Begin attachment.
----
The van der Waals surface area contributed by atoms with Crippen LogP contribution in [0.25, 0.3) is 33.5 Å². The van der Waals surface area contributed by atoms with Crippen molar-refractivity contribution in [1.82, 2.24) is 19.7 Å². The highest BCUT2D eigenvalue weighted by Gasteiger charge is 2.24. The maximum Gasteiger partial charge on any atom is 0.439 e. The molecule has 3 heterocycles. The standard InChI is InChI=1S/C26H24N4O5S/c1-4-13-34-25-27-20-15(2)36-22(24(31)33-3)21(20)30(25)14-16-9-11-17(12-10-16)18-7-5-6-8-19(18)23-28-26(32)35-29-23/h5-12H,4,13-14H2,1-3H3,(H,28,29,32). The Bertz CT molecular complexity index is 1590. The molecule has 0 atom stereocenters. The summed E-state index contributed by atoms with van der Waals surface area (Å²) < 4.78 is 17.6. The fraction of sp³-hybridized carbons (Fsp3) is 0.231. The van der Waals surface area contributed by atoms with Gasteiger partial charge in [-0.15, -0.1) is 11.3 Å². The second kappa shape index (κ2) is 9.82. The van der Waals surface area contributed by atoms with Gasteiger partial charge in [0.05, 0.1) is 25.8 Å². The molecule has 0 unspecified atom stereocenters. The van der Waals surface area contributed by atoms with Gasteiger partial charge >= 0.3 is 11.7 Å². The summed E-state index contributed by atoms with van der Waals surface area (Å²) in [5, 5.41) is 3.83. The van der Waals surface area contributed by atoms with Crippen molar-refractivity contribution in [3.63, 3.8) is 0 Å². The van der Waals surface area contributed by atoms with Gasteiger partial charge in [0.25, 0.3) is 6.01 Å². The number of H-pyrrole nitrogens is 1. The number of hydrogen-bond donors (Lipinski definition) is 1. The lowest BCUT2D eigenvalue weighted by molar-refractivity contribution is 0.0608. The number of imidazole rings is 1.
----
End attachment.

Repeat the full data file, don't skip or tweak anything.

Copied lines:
The van der Waals surface area contributed by atoms with Crippen LogP contribution in [0.25, 0.3) is 33.5 Å². The van der Waals surface area contributed by atoms with Crippen molar-refractivity contribution in [1.82, 2.24) is 19.7 Å². The highest BCUT2D eigenvalue weighted by Gasteiger charge is 2.24. The maximum Gasteiger partial charge on any atom is 0.439 e. The molecule has 3 heterocycles. The standard InChI is InChI=1S/C26H24N4O5S/c1-4-13-34-25-27-20-15(2)36-22(24(31)33-3)21(20)30(25)14-16-9-11-17(12-10-16)18-7-5-6-8-19(18)23-28-26(32)35-29-23/h5-12H,4,13-14H2,1-3H3,(H,28,29,32). The Bertz CT molecular complexity index is 1590. The molecule has 0 atom stereocenters. The summed E-state index contributed by atoms with van der Waals surface area (Å²) < 4.78 is 17.6. The fraction of sp³-hybridized carbons (Fsp3) is 0.231. The van der Waals surface area contributed by atoms with Gasteiger partial charge in [-0.15, -0.1) is 11.3 Å². The second kappa shape index (κ2) is 9.82. The van der Waals surface area contributed by atoms with Gasteiger partial charge in [0.05, 0.1) is 25.8 Å². The molecule has 0 unspecified atom stereocenters. The van der Waals surface area contributed by atoms with Gasteiger partial charge >= 0.3 is 11.7 Å². The summed E-state index contributed by atoms with van der Waals surface area (Å²) in [5, 5.41) is 3.83. The van der Waals surface area contributed by atoms with Crippen molar-refractivity contribution in [3.63, 3.8) is 0 Å². The van der Waals surface area contributed by atoms with Gasteiger partial charge in [0.25, 0.3) is 6.01 Å². The number of H-pyrrole nitrogens is 1. The number of hydrogen-bond donors (Lipinski definition) is 1. The lowest BCUT2D eigenvalue weighted by molar-refractivity contribution is 0.0608. The number of imidazole rings is 1.